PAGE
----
Gallery: The Tornadoes’ Devastation
It’s easy to understand the speculation. Associating changes in global climate with severe weather events seems logical enough, and some scientists have even pushed such a theory in the blogosphere. Supporting evidence, however, is lacking. “The issue of climate change and extreme events is a bit like catnip,” says Roger Pielke Jr., an environmental studies professor at the University of Colorado at Boulder. “It’s very attractive, seductive even, to use it in political debate because it appears to be the sort of thing that people will respond to. But going out on too thin a scientific limb can hurt the credibility of climate science and detract from the real issues.”
Historical data do show tornado frequency trending upward as global temperatures increase. But that’s only a correlation, several climate scientists say, and a misleading one at that. More people are observing and reporting tornadoes these days. Once one accounts for the increases in reporting over time, the trend vanishes, showing only natural variability year to year. Furthermore, the majority of the hurricanes reported in recent years are weak ones.
The bottom line: It’s plausible that the warming of our planet could affect the frequency and intensity of tornadoes, though there's little solid evidence to back up the claim.
Tornadoes form from severe thunderstorms and require a complex mix of conditions, among them warm, moist air low in the atmosphere and wind shear—vertical changes in wind direction and speed. A warming planet means more moisture in the air and less wind shear, favoring more thunderstorms, but not necessarily the kind that give birth to tornadoes, says Harold Brooks, a meteorologist at the National Severe Storms Laboratory.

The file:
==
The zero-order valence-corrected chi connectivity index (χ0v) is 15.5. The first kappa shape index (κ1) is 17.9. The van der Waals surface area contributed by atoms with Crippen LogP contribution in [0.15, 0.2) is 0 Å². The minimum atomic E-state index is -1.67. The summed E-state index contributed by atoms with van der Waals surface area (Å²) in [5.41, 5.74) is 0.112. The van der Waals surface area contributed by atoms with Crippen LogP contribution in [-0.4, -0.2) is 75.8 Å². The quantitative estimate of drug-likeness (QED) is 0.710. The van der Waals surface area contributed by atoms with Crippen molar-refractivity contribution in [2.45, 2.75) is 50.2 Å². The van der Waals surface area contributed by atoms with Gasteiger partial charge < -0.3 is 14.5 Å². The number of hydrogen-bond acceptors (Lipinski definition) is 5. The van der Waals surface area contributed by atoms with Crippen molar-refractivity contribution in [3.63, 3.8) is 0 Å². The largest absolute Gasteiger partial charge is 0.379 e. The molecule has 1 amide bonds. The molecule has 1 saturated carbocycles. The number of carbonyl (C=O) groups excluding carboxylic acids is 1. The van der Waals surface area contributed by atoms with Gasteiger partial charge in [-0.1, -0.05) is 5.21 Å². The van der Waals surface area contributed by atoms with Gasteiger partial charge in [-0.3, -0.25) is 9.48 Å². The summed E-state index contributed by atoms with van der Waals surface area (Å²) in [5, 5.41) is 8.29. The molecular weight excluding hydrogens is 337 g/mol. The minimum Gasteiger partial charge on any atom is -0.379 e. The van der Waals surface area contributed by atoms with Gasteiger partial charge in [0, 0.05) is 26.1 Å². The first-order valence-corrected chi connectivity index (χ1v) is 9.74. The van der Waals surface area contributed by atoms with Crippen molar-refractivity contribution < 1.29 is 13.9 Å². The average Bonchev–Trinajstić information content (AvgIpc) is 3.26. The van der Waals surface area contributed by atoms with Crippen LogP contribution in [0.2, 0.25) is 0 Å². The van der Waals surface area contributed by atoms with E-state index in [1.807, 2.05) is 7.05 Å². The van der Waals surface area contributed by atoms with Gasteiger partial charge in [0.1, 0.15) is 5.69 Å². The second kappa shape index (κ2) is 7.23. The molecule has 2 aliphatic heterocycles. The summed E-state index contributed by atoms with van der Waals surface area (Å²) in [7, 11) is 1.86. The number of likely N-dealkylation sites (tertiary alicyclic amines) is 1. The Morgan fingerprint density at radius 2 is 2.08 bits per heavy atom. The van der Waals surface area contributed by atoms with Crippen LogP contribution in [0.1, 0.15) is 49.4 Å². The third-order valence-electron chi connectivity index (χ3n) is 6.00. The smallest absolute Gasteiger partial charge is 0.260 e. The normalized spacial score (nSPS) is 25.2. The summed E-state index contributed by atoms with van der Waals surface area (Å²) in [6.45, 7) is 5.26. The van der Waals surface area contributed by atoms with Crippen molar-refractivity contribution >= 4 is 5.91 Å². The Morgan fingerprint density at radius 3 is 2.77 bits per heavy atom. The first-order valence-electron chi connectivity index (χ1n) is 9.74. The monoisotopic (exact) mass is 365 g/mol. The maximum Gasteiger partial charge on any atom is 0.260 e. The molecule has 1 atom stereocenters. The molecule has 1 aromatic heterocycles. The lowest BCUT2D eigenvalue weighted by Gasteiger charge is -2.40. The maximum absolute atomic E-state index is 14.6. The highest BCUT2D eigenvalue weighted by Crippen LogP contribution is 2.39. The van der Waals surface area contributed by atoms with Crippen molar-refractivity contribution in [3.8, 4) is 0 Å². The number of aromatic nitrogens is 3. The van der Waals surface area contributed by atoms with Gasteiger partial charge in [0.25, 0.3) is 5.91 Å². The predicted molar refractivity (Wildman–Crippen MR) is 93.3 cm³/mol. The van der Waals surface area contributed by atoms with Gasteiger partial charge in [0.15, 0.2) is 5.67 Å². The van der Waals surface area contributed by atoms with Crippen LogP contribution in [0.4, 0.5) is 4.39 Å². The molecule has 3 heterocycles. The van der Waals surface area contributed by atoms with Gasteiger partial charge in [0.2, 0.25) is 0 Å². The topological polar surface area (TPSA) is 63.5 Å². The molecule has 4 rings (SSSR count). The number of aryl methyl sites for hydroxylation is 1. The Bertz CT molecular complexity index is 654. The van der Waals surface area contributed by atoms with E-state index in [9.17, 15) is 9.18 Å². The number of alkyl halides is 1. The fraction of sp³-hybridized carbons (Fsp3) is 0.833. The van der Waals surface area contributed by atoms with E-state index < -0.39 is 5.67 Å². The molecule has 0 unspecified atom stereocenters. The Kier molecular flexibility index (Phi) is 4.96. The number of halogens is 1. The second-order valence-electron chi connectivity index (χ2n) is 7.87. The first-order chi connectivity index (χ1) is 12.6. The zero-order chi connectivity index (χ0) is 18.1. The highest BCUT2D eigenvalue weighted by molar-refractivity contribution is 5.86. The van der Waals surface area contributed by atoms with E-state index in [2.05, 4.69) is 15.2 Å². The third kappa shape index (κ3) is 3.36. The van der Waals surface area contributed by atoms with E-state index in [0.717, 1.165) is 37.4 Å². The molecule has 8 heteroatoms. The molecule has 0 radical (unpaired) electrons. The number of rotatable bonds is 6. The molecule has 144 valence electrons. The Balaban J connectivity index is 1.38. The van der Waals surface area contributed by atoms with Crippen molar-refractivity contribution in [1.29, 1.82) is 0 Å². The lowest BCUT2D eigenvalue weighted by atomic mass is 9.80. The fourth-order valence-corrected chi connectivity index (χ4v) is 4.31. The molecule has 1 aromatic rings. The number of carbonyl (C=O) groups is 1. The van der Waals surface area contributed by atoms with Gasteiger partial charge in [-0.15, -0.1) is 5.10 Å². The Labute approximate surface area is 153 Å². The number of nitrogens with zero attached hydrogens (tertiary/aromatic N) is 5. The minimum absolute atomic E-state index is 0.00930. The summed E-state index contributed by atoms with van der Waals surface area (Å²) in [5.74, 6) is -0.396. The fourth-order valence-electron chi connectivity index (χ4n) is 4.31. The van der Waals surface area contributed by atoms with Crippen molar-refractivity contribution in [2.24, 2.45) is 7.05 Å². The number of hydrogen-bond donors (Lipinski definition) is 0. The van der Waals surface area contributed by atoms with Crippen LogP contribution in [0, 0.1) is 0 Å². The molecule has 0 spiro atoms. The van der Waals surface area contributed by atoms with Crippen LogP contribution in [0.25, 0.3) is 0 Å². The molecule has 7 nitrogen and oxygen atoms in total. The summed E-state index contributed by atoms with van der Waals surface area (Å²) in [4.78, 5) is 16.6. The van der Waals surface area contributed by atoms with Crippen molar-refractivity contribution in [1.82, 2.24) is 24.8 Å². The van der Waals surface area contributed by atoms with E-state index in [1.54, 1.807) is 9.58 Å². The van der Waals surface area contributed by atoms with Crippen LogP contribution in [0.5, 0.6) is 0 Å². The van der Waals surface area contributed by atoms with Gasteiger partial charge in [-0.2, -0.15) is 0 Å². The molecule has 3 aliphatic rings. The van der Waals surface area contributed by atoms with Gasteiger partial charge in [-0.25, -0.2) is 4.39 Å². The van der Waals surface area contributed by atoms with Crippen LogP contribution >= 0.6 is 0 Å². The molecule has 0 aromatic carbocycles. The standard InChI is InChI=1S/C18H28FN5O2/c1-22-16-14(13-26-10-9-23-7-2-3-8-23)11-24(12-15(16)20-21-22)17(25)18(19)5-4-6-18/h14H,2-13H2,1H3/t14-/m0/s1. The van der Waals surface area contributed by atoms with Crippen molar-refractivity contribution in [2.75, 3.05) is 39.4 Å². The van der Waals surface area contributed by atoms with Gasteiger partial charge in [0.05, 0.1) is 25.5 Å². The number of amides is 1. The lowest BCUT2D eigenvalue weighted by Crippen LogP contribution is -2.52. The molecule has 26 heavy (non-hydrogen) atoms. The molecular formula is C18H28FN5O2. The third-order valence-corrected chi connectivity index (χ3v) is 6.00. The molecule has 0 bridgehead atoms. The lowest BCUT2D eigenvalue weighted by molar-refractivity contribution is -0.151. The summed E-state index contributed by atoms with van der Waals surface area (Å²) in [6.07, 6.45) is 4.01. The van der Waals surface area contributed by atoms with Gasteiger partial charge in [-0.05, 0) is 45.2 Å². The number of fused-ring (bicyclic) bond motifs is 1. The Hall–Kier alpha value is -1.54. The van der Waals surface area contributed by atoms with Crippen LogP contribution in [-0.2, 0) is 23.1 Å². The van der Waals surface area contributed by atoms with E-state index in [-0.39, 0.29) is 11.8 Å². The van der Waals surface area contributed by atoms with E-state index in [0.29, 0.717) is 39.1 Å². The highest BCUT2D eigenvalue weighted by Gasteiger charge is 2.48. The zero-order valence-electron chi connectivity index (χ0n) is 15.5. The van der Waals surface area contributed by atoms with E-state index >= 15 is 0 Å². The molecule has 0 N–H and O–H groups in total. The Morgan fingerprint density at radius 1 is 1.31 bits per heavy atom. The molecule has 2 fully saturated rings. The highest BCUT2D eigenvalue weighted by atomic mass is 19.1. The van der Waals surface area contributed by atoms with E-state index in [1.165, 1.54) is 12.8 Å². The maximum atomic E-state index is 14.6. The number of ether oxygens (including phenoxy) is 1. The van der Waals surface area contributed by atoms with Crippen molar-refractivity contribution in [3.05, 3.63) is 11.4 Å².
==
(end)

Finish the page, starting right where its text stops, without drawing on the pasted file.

“We have very good knowledge of the basic requirements for the kinds of storms that produce tornadoes,” says Walker Ashley, an associate professor of meteorology at Northern Illinois University. “But why some storms produce tornadoes and others don’t is less well understood.”
Kevin Trenberth, a senior scientist at the National Center for Atmospheric Research, has studied the impact of climate change on severe weather extensively and found that it could be responsible for an increase of between 4 percent and 5 percent in water vapor in the lower atmosphere. He says that effect could have amounted to an extra inch of rain during Hurricane Katrina, for example, but what it means for tornado frequency and severity is less than clear. “I don’t think we can say anything concrete one way or the other for tornadoes with regard to climate change, although I think it would be wrong to completely dismiss it,” he says. If there is a lurking, as yet undiscovered link, though, it could take several more decades of research to discover it.
Still, some experts warn that getting caught up in explaining tornado trends, or the politics of climate change, can obscure a larger issue: the increasing vulnerability of our population to disaster. Population trends such as dramatic growth, urbanization, and more housing that is constructed on flood plains and other susceptible areas lead to greater risk of disaster, the thinking goes. In terms of human impact, “this could amount to a much bigger problem than having 10 or 20 more tornadoes in a given year due to climate change, even if it were to happen,” Ashley says. “I do think it’s important that science get the answer to whether we’ll have more hurricanes and tornadoes, but in the meanwhile we need to address this vulnerability.”
Pielke echoes Ashley’s point. “The ability to warn people of extreme weather was one of the great achievements of the 20th century,” he says, and that technology has helped reduce the number of tornado-related deaths substantially. “The challenge now is to continue this remarkable track record, even as increasing population and urbanization puts more people in harm’s way. It won’t happen automatically.”
Ian Yarett reports on science, the environment, and health for Newsweek.